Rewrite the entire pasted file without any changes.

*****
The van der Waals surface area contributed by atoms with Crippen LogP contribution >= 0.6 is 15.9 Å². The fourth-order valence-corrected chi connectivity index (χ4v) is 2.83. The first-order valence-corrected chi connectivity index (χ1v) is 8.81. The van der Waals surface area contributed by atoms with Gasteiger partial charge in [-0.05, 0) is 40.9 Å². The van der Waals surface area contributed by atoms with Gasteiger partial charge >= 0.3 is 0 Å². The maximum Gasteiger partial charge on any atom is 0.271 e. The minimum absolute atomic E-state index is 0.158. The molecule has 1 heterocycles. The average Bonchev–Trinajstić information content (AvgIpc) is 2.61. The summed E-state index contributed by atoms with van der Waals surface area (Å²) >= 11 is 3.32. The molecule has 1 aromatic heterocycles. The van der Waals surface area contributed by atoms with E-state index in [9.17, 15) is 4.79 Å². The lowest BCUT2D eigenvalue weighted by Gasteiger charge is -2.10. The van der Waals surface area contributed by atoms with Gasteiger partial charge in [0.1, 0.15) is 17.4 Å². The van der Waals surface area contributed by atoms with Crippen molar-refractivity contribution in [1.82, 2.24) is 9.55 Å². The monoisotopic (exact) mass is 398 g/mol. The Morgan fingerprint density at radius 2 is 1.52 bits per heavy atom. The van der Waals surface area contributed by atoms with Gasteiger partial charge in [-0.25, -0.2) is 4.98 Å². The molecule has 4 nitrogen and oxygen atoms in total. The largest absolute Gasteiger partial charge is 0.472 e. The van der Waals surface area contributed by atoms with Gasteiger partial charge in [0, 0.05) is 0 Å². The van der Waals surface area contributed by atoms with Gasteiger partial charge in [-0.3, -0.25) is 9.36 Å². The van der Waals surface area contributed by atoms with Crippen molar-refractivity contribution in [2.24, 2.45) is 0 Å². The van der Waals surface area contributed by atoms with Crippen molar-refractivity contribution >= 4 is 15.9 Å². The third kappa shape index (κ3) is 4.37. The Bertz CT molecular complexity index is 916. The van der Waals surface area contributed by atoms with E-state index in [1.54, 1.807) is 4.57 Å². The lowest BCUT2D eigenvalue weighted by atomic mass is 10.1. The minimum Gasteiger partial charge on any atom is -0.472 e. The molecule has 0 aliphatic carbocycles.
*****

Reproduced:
The van der Waals surface area contributed by atoms with Crippen LogP contribution >= 0.6 is 15.9 Å². The fourth-order valence-corrected chi connectivity index (χ4v) is 2.83. The first-order valence-corrected chi connectivity index (χ1v) is 8.81. The van der Waals surface area contributed by atoms with Gasteiger partial charge in [-0.05, 0) is 40.9 Å². The van der Waals surface area contributed by atoms with Gasteiger partial charge >= 0.3 is 0 Å². The maximum Gasteiger partial charge on any atom is 0.271 e. The minimum absolute atomic E-state index is 0.158. The molecule has 1 heterocycles. The average Bonchev–Trinajstić information content (AvgIpc) is 2.61. The summed E-state index contributed by atoms with van der Waals surface area (Å²) >= 11 is 3.32. The molecule has 1 aromatic heterocycles. The van der Waals surface area contributed by atoms with E-state index in [9.17, 15) is 4.79 Å². The lowest BCUT2D eigenvalue weighted by Gasteiger charge is -2.10. The van der Waals surface area contributed by atoms with Gasteiger partial charge in [0.1, 0.15) is 17.4 Å². The van der Waals surface area contributed by atoms with Crippen molar-refractivity contribution in [1.82, 2.24) is 9.55 Å². The monoisotopic (exact) mass is 398 g/mol. The Morgan fingerprint density at radius 2 is 1.52 bits per heavy atom. The van der Waals surface area contributed by atoms with Gasteiger partial charge in [-0.25, -0.2) is 4.98 Å². The molecule has 4 nitrogen and oxygen atoms in total. The largest absolute Gasteiger partial charge is 0.472 e. The van der Waals surface area contributed by atoms with Gasteiger partial charge in [0, 0.05) is 0 Å². The van der Waals surface area contributed by atoms with Gasteiger partial charge in [-0.3, -0.25) is 9.36 Å². The van der Waals surface area contributed by atoms with Crippen molar-refractivity contribution in [2.24, 2.45) is 0 Å². The van der Waals surface area contributed by atoms with Crippen molar-refractivity contribution >= 4 is 15.9 Å². The third kappa shape index (κ3) is 4.37. The Bertz CT molecular complexity index is 916. The van der Waals surface area contributed by atoms with E-state index in [1.54, 1.807) is 4.57 Å². The lowest BCUT2D eigenvalue weighted by atomic mass is 10.1. The minimum Gasteiger partial charge on any atom is -0.472 e. The molecule has 0 aliphatic carbocycles.